"And give her mine. " He picked up his glass, took a sip. He could still drink like a man twice his size and half his age. They say in the rooms of AA that its just a question of time, that nobody gets away with it forever, but Im not sure theyre right. Some friends of mine seem to do just fine.

  He swallowed and closed his eyes for a moment, and I could just about feel the drink going down. He opened his eyes and said, "Id miss it," to himself as much as to me, and thought about that for a moment. Then his eyes found mine and he said, "Well, Matthew? What brings you here?"

  When I got home Elaine was in the living room, reading a Susan Isaacs novel and drinking a cup of tea. She was barefoot and wore a silk robe that left a lot of her uncovered. I looked her over and made some appreciative noises, and she told me that men are swine. "It says so right here," she said, and tapped the book. "Hows Danny Boy?"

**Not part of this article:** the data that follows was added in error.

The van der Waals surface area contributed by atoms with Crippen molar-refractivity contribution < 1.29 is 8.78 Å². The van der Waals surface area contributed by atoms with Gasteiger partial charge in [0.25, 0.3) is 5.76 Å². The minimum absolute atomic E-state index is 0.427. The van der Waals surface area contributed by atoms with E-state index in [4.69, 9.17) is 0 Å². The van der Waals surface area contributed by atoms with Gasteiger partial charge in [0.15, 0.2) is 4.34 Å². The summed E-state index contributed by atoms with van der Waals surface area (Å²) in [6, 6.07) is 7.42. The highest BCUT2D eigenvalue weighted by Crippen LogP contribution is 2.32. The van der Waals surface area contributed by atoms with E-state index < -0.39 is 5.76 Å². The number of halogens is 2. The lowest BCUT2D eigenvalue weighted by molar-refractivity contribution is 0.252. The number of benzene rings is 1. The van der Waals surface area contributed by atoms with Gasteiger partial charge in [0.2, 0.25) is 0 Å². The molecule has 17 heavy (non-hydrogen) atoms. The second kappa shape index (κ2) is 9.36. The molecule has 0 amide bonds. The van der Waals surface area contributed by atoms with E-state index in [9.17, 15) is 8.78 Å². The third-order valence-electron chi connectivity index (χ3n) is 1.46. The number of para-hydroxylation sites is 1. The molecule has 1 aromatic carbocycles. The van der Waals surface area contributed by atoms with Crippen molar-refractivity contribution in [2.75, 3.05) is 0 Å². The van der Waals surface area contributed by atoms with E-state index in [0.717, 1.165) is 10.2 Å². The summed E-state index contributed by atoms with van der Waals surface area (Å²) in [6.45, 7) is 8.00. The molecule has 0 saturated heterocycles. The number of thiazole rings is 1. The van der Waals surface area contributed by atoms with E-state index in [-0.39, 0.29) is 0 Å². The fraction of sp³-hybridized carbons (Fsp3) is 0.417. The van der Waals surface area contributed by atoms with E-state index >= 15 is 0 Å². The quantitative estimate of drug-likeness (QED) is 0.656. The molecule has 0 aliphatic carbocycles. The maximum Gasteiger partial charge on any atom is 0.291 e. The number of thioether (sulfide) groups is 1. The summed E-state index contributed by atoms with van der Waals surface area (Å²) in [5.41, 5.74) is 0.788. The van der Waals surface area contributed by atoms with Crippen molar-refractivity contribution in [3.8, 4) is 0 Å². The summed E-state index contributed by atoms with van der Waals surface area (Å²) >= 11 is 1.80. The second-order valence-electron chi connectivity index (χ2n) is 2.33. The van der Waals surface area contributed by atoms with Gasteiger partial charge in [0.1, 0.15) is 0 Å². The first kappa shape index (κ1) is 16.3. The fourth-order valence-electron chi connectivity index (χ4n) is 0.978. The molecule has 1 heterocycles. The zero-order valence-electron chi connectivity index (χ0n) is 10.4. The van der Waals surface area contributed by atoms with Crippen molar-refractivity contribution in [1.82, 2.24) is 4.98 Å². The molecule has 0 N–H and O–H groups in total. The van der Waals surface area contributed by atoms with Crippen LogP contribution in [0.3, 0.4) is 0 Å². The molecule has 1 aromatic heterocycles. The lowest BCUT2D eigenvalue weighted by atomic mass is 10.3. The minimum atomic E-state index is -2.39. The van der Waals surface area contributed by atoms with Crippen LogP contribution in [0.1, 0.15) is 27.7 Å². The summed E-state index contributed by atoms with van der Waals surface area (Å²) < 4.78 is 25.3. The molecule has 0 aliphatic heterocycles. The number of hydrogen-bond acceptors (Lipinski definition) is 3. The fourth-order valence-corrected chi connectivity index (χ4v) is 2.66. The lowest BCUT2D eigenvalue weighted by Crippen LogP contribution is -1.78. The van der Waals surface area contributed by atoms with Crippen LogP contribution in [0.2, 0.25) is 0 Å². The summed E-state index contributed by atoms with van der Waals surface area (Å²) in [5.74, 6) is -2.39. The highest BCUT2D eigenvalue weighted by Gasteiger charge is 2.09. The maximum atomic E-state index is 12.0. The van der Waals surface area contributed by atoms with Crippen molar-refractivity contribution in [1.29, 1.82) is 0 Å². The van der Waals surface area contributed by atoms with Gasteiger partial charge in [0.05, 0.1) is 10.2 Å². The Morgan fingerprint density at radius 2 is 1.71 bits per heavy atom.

"The same. He sends love. "

  "Thats sweet. Michael called. "

  "Michael?"

  "Your son. "

  "He never calls," I said, remembering the last call Id had from him. "What did he want?"

  "He must have called while we were at the concert. The message was on the machine when I got home. He wants you to call him, and he left a number. His cell phone, I think he said. The message is still on the machine. "

  I went and played it. Without preamble he said, "Dad, its Michael. Could you give me a call? Anytime, it doesnt matter. I dont know where Ill be, so call me on my cell phone…"

  I jotted down the number and went back to the living room. "Whatever it is," I said, "you dont get a clue from his tone of voice, do you? Its perfectly neutral. "

  "Theres probably an easy way to find out what he wants. "

  "Its almost midnight. "

  "Which is what, nine in California?"

  "If thats where he is. "